Thursday, November 17, 2011

Yin yang theory of turntable isolation




I have come up with this yin yang theory of turntable isolation and how it can affect sound quality.


In this previous post (click http://hi-fi-avenue.blogspot.com/2011/01/new-years-tweak-gel-isolation-platform.html) I revealed that my Rega turntable, which has no spring suspension, sounded better when placed on my DIY isolation platform made of gel packs and acrylic sheet.


However, when I had a Linn Sondek Majik LP12 for a week or so recently, I found out that a turntable with suspension like the Linn did not sound better with the gel isolation platform. In fact, it sounded worse.




The Linn Sondek Majik LP12 did not sound good on my DIY gel isolation platform.




Linn's advice is to place the LP12 on a light and rigid platform and I think that's pretty good advice.


The Linn sounded good when placed on an Ikea Lack table, but on the gel isolation platform, the treble was diminished and the sparkle in the music was gone. I even switched the acrylic sheet with a piece of plywood which made the sound even worse.


That was when I suddenly had this clarity of thought and came up with the yin yang theory of turntable isolation.


Yin yang is all about balance in nature.


From wikipedia: "In Asian philosophy, the concept of yin yang is used to describe how polar opposites or seemingly contrary forces are interconnected and interdependent in the natural world, and how they give rise to each other in turn. Opposites thus only exist in relation to each other.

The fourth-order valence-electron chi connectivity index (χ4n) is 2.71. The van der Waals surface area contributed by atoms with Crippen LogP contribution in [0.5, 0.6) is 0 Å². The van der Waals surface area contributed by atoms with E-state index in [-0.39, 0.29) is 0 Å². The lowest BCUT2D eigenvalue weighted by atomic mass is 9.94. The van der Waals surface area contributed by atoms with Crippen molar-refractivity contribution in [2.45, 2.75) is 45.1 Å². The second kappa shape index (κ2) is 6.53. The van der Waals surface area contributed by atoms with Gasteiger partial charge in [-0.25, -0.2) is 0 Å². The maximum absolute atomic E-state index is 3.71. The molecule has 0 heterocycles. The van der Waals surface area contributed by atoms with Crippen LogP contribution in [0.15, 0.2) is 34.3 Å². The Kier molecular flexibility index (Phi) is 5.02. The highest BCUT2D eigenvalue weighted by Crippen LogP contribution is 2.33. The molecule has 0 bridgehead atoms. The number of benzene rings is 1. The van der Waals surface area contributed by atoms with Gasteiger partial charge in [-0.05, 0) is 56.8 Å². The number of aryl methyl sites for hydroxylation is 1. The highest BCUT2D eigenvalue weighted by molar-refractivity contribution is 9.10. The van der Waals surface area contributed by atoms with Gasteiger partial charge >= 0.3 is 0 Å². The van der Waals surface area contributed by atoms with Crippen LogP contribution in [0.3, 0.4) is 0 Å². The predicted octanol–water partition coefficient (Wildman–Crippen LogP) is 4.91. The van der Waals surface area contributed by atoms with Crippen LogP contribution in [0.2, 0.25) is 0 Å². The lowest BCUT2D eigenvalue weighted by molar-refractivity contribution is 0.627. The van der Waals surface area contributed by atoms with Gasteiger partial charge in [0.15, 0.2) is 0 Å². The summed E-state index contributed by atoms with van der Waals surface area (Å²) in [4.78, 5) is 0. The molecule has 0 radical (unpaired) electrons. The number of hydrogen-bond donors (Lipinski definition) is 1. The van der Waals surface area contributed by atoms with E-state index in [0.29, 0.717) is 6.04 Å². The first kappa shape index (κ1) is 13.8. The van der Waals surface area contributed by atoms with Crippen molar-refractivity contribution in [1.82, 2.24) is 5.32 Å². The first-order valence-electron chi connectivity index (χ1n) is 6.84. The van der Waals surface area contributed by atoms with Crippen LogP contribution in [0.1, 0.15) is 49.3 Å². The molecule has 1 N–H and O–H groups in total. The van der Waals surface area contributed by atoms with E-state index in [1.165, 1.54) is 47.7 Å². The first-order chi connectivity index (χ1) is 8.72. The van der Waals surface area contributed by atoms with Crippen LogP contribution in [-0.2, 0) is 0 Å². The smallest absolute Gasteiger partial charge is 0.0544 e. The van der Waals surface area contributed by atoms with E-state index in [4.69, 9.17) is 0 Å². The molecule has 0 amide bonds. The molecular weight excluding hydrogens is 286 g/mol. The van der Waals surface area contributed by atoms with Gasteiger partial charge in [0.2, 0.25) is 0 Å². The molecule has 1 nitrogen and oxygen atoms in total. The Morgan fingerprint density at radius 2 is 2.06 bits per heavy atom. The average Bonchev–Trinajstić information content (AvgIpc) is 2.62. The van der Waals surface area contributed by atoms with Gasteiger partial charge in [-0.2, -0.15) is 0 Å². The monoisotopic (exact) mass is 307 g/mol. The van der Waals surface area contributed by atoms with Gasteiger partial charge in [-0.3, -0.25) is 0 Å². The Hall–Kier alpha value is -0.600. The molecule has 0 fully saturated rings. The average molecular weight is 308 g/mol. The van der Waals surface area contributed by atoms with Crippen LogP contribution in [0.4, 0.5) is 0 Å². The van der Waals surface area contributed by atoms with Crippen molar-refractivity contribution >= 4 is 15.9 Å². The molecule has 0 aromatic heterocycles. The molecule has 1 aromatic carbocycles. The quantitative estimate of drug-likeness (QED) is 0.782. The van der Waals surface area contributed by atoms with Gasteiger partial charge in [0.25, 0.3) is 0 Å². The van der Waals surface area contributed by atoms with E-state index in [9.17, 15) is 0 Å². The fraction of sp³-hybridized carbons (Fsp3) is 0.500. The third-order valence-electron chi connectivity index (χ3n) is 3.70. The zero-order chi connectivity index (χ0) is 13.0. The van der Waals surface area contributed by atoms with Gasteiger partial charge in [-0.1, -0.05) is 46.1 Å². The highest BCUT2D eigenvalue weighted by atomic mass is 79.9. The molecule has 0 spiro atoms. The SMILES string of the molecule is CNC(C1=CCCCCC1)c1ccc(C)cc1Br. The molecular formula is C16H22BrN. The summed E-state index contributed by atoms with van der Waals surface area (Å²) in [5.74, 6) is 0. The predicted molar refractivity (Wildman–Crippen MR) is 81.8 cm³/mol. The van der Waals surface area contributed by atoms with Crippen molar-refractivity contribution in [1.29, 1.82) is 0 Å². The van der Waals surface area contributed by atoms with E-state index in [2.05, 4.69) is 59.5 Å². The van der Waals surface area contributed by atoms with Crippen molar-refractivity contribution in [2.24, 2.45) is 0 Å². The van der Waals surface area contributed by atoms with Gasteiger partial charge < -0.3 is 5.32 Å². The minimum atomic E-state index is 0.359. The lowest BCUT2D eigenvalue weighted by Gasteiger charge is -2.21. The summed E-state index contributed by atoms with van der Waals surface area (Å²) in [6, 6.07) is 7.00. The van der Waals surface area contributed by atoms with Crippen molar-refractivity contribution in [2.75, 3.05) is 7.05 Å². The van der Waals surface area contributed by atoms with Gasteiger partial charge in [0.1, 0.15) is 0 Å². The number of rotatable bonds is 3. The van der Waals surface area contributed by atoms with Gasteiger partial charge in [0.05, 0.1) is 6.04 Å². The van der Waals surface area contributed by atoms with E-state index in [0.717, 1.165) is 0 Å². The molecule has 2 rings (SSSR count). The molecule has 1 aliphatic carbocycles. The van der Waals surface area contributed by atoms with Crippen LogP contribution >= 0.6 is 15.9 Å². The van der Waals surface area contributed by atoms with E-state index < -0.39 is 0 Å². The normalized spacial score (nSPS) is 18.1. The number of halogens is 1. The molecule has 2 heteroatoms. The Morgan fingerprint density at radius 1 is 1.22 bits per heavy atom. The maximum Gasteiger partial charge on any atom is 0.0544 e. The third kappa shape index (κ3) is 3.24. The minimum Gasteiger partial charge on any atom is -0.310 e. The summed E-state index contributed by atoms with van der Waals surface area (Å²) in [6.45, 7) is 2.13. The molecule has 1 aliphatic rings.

"Many natural dualities - e.g. dark and light, female and male, low and high, cold and hot - are thought of as manifestations of yin and yang (respectively).


"Yin yang are not opposing forces (dualities), but complementary opposites that interact within a greater whole, as part of a dynamic system. Everything has both yin and yang aspects as light cannot exist without darkness and vice-versa, but either of these aspects may manifest more strongly in particular objects, and may ebb or flow over time."


So my yin yang turntable isolation theory goes like this - it is all about hardness and softness.


The Rega turntable is 'hard' because it has no spring suspension. So placing it on a 'soft' isolation platform which has gel footers will enable it to perform well because the system is in balance.


However, the Linn is 'soft' because it has a spring suspension and placing it on a 'soft' isolation platform will make the system go off balance and the performance of the turntable will be affected and the sound quality will worsen.


Thus the 'soft' Linn has to be placed on a 'hard' platform. 'Hard' and 'soft' will work, but not 'hard' and 'hard' or 'soft' and 'soft'.


It's all about balance.

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